Trip and Wellness

11 Best Things to Do in Moncton, New Brunswick

11 Best Things to Do in Moncton

Moncton, situated at the end of the narrow Petitcodiac River estuary where it meets the Bay of Fundy, stands as one of the largest cities in New Brunswick.

Renowned for its numerous parks, one of which provides an optimal vantage point for witnessing the daily spectacle of the Tidal Bore, where changing tides surge up the estuary in a frothing wall of water, Moncton offers a range of natural attractions for visitors. These include the iconic Hopewell Rocks, accessible for walking under during low tide and kayaking around as the tide rises. Alternatively, one can unwind on the expansive sandy beaches along the Northumberland Strait. Families can enjoy various attractions like the zoo, water park, and science museum.

Moncton also boasts a vibrant French cultural scene, rooted in the heritage of Acadians descended from French colonists who initially settled in the early 1700s. To delve into their culture, visitors can explore the Acadian Museum.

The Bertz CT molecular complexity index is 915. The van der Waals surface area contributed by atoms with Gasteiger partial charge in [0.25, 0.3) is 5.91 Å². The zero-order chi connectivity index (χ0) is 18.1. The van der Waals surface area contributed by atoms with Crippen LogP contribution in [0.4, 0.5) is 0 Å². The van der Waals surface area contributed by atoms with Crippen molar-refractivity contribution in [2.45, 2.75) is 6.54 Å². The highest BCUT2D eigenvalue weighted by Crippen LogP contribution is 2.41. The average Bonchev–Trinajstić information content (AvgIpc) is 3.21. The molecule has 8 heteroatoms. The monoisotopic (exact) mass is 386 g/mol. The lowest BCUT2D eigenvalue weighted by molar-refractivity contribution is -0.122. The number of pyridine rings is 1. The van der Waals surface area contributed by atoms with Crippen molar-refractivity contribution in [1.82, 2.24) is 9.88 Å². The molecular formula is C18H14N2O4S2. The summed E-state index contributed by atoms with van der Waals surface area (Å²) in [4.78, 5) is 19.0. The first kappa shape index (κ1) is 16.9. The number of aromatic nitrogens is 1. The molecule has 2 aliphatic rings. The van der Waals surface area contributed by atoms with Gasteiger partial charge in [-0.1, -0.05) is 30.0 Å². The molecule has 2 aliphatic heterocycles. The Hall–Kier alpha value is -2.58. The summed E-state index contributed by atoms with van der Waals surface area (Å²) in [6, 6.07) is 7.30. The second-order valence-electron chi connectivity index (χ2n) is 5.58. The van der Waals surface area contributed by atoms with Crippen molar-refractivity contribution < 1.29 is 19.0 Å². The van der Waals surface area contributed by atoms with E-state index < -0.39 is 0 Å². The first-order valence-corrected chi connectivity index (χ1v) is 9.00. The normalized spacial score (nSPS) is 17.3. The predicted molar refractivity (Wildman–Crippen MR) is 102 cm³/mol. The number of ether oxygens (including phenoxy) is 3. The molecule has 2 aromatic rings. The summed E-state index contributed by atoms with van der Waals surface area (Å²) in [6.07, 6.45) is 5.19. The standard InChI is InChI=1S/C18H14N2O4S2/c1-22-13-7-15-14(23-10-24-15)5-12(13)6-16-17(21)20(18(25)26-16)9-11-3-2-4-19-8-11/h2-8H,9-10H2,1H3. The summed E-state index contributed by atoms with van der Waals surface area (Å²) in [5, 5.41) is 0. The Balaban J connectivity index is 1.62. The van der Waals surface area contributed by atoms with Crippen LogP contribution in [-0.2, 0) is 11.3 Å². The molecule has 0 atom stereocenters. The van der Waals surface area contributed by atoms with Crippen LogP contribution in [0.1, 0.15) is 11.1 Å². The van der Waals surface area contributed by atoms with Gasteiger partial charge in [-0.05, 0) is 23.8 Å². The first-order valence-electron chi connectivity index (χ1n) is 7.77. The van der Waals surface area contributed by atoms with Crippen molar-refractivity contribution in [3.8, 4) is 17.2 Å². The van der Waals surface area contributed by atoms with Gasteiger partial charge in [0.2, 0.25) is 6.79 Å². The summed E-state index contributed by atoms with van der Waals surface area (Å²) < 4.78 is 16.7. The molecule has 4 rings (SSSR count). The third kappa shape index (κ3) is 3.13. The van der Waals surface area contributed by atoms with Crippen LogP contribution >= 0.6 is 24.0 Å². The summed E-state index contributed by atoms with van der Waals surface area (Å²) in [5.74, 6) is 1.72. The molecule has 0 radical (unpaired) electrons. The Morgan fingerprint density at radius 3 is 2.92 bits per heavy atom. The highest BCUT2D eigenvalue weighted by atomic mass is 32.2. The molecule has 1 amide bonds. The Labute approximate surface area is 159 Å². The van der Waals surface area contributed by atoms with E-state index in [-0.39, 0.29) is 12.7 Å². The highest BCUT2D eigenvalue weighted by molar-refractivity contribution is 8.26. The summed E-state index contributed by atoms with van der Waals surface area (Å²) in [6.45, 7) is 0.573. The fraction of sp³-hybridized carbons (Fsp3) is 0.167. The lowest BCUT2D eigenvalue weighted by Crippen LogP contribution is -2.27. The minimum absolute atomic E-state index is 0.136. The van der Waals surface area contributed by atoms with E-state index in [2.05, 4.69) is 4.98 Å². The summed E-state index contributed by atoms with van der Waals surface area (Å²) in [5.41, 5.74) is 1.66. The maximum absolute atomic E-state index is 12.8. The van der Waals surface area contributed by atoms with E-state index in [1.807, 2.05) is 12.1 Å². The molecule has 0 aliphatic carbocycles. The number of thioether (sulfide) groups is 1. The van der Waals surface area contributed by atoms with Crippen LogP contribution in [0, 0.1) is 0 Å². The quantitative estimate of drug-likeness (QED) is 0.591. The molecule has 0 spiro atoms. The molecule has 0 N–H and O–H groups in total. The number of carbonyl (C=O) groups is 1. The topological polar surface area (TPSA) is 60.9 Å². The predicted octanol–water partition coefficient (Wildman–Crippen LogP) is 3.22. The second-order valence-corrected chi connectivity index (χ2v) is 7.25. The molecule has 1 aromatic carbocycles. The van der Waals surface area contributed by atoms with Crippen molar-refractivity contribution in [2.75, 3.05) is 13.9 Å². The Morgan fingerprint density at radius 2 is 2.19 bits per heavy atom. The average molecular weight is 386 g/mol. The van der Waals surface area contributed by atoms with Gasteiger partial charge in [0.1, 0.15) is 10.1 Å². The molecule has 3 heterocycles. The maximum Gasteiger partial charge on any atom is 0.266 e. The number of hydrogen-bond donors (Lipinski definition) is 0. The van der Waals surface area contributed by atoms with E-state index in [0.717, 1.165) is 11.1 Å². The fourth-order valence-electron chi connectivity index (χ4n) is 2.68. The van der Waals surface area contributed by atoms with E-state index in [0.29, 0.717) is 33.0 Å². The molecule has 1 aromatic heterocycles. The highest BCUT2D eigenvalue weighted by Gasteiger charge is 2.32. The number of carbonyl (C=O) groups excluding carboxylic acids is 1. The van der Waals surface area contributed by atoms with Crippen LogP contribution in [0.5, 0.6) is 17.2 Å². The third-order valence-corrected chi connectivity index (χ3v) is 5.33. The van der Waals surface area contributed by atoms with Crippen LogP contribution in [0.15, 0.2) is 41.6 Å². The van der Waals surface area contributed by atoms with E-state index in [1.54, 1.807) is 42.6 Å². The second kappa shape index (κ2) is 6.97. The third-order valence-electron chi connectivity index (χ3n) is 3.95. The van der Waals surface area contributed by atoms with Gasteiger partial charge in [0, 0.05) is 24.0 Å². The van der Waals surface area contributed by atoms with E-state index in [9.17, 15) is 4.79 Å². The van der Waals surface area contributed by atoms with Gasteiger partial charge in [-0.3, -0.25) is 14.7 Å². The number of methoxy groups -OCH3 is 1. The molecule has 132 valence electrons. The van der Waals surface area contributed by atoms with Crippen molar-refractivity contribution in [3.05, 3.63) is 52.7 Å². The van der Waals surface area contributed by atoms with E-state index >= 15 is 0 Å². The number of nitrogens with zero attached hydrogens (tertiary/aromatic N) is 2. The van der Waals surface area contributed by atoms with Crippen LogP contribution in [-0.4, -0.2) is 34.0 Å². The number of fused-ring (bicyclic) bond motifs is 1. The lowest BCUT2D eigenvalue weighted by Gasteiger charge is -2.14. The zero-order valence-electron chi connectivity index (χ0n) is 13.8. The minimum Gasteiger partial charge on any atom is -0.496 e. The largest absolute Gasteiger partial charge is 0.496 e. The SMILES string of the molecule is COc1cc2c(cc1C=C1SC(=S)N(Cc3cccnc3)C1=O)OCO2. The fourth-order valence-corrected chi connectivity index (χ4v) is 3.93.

Serving as a hub with numerous hotels and restaurants, Moncton makes an excellent base for exploring the captivating region of New Brunswick. Explore the myriad things to do in Moncton with this comprehensive list.

1. Bay of Fundy Tidal Bore

Bay of Fundy Tidal Bore
Bay of Fundy Tidal Bore

Twice a day, the rising tide surges through the Bay of Fundy, generating some of the world’s highest tides. The powerful ebb and flow of seawater have endowed this coast with captivating attractions, including Moncton’s Tidal Bore.

As the water rushes into the Petitcodiac estuary, its banks of dark brown mud resemble an intricately carved bed of chocolate during low tide. A meter-high wave swells, transforming the estuary into a vast lake and covering nearby mudflats and salt marshes.

In Moncton, the narrow, muddy riverbed undergoes a remarkable transformation, turning into a 7.5-meter-deep river within an hour. Tidal Bore Park in the city’s downtown stands as the prime location to witness this natural phenomenon, featuring a clock indicating when to expect the next bore.

For a period, Moncton’s iconic attraction faced the threat of disappearance when a causeway disrupted the flow of the tidal river. However, its removal has successfully reinstated the renowned Tidal Bore.